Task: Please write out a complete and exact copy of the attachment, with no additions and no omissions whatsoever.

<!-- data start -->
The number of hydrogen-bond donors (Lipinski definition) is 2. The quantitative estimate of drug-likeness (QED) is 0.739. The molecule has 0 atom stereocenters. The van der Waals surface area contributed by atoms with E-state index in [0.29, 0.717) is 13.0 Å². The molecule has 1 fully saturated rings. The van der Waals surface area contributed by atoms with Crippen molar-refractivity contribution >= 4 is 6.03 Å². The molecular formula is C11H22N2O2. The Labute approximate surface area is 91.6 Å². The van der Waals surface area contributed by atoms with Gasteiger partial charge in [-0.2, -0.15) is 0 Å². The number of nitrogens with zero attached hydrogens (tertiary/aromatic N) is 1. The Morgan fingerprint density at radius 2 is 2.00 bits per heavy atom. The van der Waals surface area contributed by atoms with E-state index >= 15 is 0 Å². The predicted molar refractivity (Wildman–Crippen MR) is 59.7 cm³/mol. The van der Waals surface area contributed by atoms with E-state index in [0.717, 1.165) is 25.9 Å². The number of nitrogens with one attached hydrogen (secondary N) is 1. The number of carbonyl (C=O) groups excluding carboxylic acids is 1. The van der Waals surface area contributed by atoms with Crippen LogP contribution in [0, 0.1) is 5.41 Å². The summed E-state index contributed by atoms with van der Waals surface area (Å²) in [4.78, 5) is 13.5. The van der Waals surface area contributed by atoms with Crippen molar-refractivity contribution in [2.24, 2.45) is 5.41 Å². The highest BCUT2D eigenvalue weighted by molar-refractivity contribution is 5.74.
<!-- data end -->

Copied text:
The number of hydrogen-bond donors (Lipinski definition) is 2. The quantitative estimate of drug-likeness (QED) is 0.739. The molecule has 0 atom stereocenters. The van der Waals surface area contributed by atoms with E-state index in [0.29, 0.717) is 13.0 Å². The molecule has 1 fully saturated rings. The van der Waals surface area contributed by atoms with Crippen molar-refractivity contribution >= 4 is 6.03 Å². The molecular formula is C11H22N2O2. The Labute approximate surface area is 91.6 Å². The van der Waals surface area contributed by atoms with Gasteiger partial charge in [-0.2, -0.15) is 0 Å². The number of nitrogens with zero attached hydrogens (tertiary/aromatic N) is 1. The Morgan fingerprint density at radius 2 is 2.00 bits per heavy atom. The van der Waals surface area contributed by atoms with E-state index >= 15 is 0 Å². The predicted molar refractivity (Wildman–Crippen MR) is 59.7 cm³/mol. The van der Waals surface area contributed by atoms with E-state index in [0.717, 1.165) is 25.9 Å². The number of nitrogens with one attached hydrogen (secondary N) is 1. The number of carbonyl (C=O) groups excluding carboxylic acids is 1. The van der Waals surface area contributed by atoms with Crippen LogP contribution in [0, 0.1) is 5.41 Å². The summed E-state index contributed by atoms with van der Waals surface area (Å²) in [4.78, 5) is 13.5. The van der Waals surface area contributed by atoms with Crippen molar-refractivity contribution in [2.24, 2.45) is 5.41 Å². The highest BCUT2D eigenvalue weighted by molar-refractivity contribution is 5.74.